The United States on Wednesday secured the return of an Army soldier who crossed the heavily armed border into North Korea from South Korea more than two months ago, senior White House officials said.
The confirmation came hours after North Korea announced it had expelled the soldier, Travis King, based on the country's law after he admitted to "illegally" entering its territory.
U.S. State Department spokesman Matthew Miller said King has already departed from Osan Air Base in South Korea to return home after being transferred through China with the help of Sweden, which has long served as the protecting power for the United States in North Korea.
A senior U.S. official said King "appears to be in good health and good spirits."
Miller told a press briefing that the 23-year-old soldier was received by the U.S. ambassador to China, Nicholas Burns, at Dandong, a Chinese city on the border with North Korea, and was flown to the air base via Shenyang.
The soldier, a private second class in the U.S. Army, dashed into North Korea without authorization on July 18 after he was on a civilian tour to the Joint Security Area in the Demilitarized Zone dividing the two Koreas.
U.S. President Joe Biden's top national security aide Jake Sullivan issued a statement thanking China for its assistance in facilitating the transit of King and Sweden for its diplomatic role.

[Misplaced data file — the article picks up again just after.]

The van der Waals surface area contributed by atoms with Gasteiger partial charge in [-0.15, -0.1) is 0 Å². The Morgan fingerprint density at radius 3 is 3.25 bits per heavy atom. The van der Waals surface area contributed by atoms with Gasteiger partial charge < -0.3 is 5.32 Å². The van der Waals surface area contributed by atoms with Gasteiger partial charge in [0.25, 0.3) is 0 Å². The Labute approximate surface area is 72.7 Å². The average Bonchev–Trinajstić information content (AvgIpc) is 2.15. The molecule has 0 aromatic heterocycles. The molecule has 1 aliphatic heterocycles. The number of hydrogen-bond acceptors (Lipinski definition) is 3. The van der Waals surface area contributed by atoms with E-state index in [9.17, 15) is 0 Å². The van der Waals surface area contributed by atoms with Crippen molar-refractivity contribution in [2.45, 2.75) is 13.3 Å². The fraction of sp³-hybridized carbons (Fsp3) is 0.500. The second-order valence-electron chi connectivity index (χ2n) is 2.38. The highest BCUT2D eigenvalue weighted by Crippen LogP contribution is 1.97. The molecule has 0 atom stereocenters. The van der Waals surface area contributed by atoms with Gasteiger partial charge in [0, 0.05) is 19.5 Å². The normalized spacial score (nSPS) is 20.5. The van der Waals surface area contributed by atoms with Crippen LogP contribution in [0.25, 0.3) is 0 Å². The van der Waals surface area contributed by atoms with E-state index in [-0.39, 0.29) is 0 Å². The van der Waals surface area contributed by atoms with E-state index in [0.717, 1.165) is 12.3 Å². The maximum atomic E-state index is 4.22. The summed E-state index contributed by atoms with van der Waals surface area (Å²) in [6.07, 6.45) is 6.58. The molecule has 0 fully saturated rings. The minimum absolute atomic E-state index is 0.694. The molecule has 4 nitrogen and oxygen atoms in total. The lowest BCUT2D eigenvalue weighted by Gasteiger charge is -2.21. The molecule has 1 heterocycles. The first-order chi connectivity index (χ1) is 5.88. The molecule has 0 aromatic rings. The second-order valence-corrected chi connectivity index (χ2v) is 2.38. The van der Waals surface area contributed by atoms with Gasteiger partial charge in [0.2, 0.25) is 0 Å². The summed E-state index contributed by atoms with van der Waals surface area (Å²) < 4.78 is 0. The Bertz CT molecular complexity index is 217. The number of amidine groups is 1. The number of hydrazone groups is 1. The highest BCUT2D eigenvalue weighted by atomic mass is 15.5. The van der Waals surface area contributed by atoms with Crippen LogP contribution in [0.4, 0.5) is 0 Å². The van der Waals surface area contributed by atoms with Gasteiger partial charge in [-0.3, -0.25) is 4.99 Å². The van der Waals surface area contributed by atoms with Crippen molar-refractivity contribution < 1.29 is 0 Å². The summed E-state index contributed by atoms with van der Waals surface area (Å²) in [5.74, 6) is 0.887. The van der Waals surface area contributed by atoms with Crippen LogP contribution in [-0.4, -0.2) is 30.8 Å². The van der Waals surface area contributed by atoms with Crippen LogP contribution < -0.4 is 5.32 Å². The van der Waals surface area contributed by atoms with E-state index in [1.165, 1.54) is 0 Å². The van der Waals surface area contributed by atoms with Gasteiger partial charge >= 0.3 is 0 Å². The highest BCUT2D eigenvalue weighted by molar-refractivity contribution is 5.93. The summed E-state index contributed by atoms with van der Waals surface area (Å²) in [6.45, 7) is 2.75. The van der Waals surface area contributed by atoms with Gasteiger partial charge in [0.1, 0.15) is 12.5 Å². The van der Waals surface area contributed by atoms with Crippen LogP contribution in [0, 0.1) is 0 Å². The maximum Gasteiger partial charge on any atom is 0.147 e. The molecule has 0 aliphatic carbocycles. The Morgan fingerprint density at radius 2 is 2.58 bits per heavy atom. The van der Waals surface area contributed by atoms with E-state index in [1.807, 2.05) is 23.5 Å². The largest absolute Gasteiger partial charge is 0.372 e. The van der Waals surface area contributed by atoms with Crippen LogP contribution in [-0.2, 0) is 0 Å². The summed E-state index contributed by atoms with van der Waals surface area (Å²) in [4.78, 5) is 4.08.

The senior officials said they heard earlier this month from Sweden that North Korea wanted to release King.
Since then, the officials said, multiple government agencies have been working intensely to secure his safe return home.
They said the Biden administration will first focus on King's health after his return, leaving questions about his administrative status, including whether he will be punished, to be handled later.
The North's official Korean Central News Agency said King confessed that he had "illegally intruded" into its territory as he "harbored ill feeling against inhuman maltreatment and racial discrimination" within the army.
KCNA said King, who is black, was also "disillusioned about the unequal U.S. society," citing North Korea's concluded probe into his case.
The expulsion came amid long-running tensions between the United States and North Korea, which do not have diplomatic relations, and no signs of resuming talks over Pyongyang's nuclear and missile programs.
North Korea has a track record of detaining foreigners to use as bargaining chips in disputes with the United States and other countries.
Compared with past cases, North Korea's decision to release King -- who became the first U.S. national known to be detained in the reclusive country in about five years -- came relatively quickly.
One of the senior officials, who spoke on condition of anonymity, stressed that no concessions were given by the United States to North Korea to secure his release, adding that Washington "remains very open to the possibility of diplomacy" with Pyongyang.
A day before crossing the border, King, who was convicted of assault in South Korea, was supposed to board a commercial flight to Texas after being released from a detention facility and was due to face disciplinary action by the U.S. military.
He was escorted by the military to Incheon International Airport near Seoul on July 17 but later left the facility by himself and joined the tour of the inter-Korean truce village of Panmunjeom.